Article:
Tips from the forum(pretty old tutorial, but may still have some tips)

The following has been copied from a forum article originally posted by visualphoenix:

Today I managed to finish figuring out how to set up the build options for cross compiling, debugging and running windows executables for projects built with Code::Blocks using linux... As such, I decided it was time to sign up for the c::b forums and post a howto in case anyone else was interested in knowing what I did...

The following is how I did this on Ubuntu 'Dapper Drake' Linux:

Step 1: Install MingW32 for linux

 # sudo apt-get install mingw32

Step 2: Settings->Compiler and debugger settings

 Select GNU GCC Compiler and click the Copy button.
 Name this: MingW32 Compiler

Step 3: Click the Compiler tab and then click the #defines tab and add the following:


Click the Linker tab and the following under "Other Linker Options":


Note: Not all of these are REQUIRED... As I have been recently messing with compiling apps for windows with OGL and DX9 support I have realized that there are some additions I have needed to add here... I will update accordingly when I know more.

Step 4: Click the Directories tab and the Compiler tab.

 Modify the path to read the following (where ix86 is your architecture type):

Click the Directories tab and the Linker tab:

 Modify the path to read the following (where ix86 is your architecture type):

Click the Directories tab and the Resource Compiler tab:

 Modify the path to read the following (where ix86 is your architecture type):

Step 5: Click the Programs tab:

 C compiler: i586-mingw32msvc-gcc
 C++ compiler: i586-mingw32msvc-g++
 Linker for dynamic libs: i586-mingw32msvc-g++
 Linker for static libs: i586-mingw32msvc-ar
 Debugger: i586-mingw32msvc-gdb    **** MORE ON THIS LATER ****

Click OK and save your changes.

Step 6: Ubuntu's mingw32 package and from what I can tell, MingW32 in general doesn't really have a solid gdb option for debugging natively in Linux so we're going to work around this using wine and mingw32's latest insight build for windows

Install Wine

 # sudo apt-get install wine

Step 7: Download Insight from the Insight homepage.

Step 8: Once you download insight.exe, extract the archive using wine:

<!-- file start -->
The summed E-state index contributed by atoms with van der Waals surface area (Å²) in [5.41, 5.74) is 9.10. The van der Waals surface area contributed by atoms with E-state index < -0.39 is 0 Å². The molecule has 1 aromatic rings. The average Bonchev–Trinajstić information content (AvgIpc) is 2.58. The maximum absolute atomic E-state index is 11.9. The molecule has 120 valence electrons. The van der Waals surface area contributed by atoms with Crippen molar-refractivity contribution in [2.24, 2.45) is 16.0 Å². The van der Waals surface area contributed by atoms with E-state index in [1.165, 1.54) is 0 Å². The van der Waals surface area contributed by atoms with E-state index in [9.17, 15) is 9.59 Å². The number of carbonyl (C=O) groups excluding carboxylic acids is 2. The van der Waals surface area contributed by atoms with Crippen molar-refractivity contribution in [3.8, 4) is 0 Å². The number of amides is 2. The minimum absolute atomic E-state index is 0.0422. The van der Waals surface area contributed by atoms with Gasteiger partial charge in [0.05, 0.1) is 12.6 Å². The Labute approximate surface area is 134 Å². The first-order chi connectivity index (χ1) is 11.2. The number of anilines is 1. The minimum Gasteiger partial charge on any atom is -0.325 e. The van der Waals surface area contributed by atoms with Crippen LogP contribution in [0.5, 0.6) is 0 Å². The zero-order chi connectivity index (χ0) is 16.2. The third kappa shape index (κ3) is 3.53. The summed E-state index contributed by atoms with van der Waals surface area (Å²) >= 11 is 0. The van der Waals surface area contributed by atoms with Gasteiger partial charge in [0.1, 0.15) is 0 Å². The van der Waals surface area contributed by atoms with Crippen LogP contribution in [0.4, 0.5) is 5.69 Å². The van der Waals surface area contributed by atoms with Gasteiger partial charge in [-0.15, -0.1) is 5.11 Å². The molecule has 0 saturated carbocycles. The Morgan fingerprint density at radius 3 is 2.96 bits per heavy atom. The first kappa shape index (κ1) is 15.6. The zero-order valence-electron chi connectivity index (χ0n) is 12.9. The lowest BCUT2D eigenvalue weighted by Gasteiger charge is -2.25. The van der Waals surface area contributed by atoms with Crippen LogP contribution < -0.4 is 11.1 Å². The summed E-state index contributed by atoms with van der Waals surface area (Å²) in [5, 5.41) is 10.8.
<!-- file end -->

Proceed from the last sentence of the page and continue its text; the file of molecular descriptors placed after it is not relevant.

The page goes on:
wine insight.exe

I extracted this to my desktop

Step 9: Move the insight folder to /opt. the path should now look like


Step 10: create a shell script in /usr/bin: (Note: shell scripts should start with a hash (#) bang (!), ie: "# ! / bin / sh " [with no spaces] but when I add that the forum post tanks)

 # sudo gedit /usr/bin/i586-mingw32msvc-gdb

and add the following:

 wine /opt/insight/bin/gdb.exe "$@"

Save the file and quit gedit

Step 11:

 # sudo chmod +x /usr/bin/i586-mingw32msvc-gdb

Now we have a way to execute the windows version of mingw32's gdb for windows in linux using our shell script wrapper

Step 12: Create a new console application project in Code::Blocks. Using the wizard select the MingW32 Compiler option.

Step 13: Right click the project and go to properties. Click the Targets tab and set the Output Filename to be whatever you want with a .exe file extension. Make sure the type is a Console Application.

Step 14: When I reached this step, compiled and tried to run my application I realized that for some reason Code::Blocks was trying to execute my .exe through /usr/bin/wine-auto (which I do not have)... So I created a simlink to wine:

 # sudo ln -s /usr/bin/wine /usr/bin/wine-auto

Step 15: Hit F9 in Code::Blocks and the hello world application runs!! YAY! Set a breakpoint on line 5 and hit F8 and the application breaks in the debugger!! Woot! Now you can successfully compile, execute, and debug windows applications in Linux using Code::Blocks!!!